Legal: In Kenya, county “pulls down billboards of firms that illegally fell or poison trees”

Legal: In Kenya, county “pulls down billboards of firms that illegally fell or poison trees”

Photo: Collins Langat, The Star, Kenya
“The county says it will pull down billboards owned by at least five advertising firms, which it says are notorious for illegally felling trees on major roads. It plans to start this week.

Some trees even have been poisoned by toxic chemicals poured on the soil, county officials said…

The county said it will start pulling down all board standing near felled trees to ‘discipline’ companies for the illegal act.

‘This can start anytime. We cannot tolerate this,’ Agriculture executive Danvas Makori said.

‘We are going to arrest anybody cutting down trees for billboards and bring down those billboards. We’re not going to permit billboards if it means a tree or even a branch has to be cut off to put up a billboard,” he said…

‘They are now pouring chemicals under trees and after a short time, trees start withering and die. This is a new trick’ he said.

Agriculture committee chairman John Mwangi called the tree felling regrettable and said he would demand a comprehensive report.

He said the Finance sector is auditing to establish the number of billboards that are not permitted and for which companies have not paid taxes.

Ex-Governor Evans Kidero issued a similar caution following rampant felling of trees. He ordered the removal of billboards interfering with trees.’

— Julius Otieno,The Star, Kenya

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Legal: Illegal billboards are simply removed in Pakistan

Legal: Illegal billboards are simply removed in Pakistan

Photo: Pakastan Today

“National Highways Authority (NHA) and district administration on Tuesday jointly started a drive against illegal billboards around motorway near Charsadda interchange and pulled them down.

In the presence law enforcement personnel, the staff of NHA and the district administration led by Charsadda Assistant Commissioner Talat Fahad used heavy machinery to pull down the illegal billboards, raised around the Charsadda interchange and retrieved millions worth of government land from the occupants.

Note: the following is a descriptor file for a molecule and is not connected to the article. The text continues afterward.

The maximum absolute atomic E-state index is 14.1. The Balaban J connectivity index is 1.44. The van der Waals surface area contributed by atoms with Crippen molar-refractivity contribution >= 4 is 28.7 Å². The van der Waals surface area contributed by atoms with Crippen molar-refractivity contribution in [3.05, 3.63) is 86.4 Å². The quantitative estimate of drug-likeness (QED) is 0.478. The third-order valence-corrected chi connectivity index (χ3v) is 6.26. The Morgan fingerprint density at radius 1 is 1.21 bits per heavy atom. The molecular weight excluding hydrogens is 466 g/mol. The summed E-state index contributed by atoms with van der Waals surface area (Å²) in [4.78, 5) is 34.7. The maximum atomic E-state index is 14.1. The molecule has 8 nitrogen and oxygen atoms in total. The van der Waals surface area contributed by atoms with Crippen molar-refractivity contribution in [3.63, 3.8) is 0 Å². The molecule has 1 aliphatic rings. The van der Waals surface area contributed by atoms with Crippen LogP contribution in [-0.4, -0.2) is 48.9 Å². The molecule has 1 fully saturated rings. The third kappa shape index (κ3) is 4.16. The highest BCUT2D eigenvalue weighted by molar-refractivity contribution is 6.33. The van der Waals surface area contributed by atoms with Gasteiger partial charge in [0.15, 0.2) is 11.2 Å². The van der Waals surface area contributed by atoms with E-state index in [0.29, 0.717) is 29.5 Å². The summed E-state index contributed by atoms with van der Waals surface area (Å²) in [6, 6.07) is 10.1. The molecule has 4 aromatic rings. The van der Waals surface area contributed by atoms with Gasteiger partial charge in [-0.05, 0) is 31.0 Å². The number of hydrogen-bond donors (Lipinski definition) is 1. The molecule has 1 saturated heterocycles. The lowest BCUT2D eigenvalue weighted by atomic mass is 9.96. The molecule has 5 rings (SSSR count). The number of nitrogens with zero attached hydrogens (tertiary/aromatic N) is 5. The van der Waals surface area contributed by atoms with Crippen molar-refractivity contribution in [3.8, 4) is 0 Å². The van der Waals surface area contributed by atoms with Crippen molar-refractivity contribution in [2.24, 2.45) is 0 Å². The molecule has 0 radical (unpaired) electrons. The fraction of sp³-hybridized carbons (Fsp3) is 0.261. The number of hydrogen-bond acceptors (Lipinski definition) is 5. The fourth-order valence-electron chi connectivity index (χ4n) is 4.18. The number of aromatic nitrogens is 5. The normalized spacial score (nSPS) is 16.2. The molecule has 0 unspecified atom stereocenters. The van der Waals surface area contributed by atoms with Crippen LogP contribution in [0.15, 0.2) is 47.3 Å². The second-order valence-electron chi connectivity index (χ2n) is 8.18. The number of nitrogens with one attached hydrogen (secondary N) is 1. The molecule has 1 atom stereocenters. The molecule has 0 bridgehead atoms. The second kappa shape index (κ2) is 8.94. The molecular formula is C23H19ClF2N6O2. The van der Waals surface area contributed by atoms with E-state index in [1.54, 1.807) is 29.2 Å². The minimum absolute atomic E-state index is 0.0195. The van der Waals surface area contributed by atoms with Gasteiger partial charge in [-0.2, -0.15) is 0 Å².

Talking to media, the AC said that no one would be allowed to take law into his own hands and the operation against illegal structures would continue indiscriminately…”

— Pakistan Today

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Legal: Campaign Signs “Sign controversy brewing on Holiday Isle”

Legal: Campaign Signs “Sign controversy brewing on Holiday Isle”

Photo: NWF Daily News

“Two residents of Holiday Isle in Destin were cited by the neighborhood’s Holiday Isle Improvement Association this week for violating the organization’s sign codes, but they believe the citations could potentially be politically motivated.

Alan Osborne and Robyn Wehunt both have had posted campaign signs promoting candidates in the past without any issues.

However, both received citations from the Holiday Isle Improvement Association within hours of posting signs promoting charter boat Capt. Gary Jarvis’ campaign for mayor. Jarvis’ opponent in the race is current Mayor Scott Fischer, the director of the Holiday Isle Improvement Association’s board of directors.

‘Selective enforcement is the first step to control a government in socialism,’ said Osborne. ‘When it comes to rules, they either apply to everybody or nobody when your job is to represent the people.’

Wehunt agreed to have a ‘Captain Gary Jarvis for Mayor of Destin’ sign posted in her front yard after a member of Jarvis’ campaign committee asked her permission.

‘I left to pick up my daughter from school and by the time I came home, I found a citation on my front door,’ Wehunt said.

Wehunt and Osbourne both said they have posted Trump signs in their yards in the past without being cited.

The signage rules and regulations for Holiday Isle are posted on the improvement association’s website and state that signs are prohibited in the right of ways, and only ‘For Rent’ or ‘For Sale’ signs shorter than four feet tall and two feet square in any given area are allowed.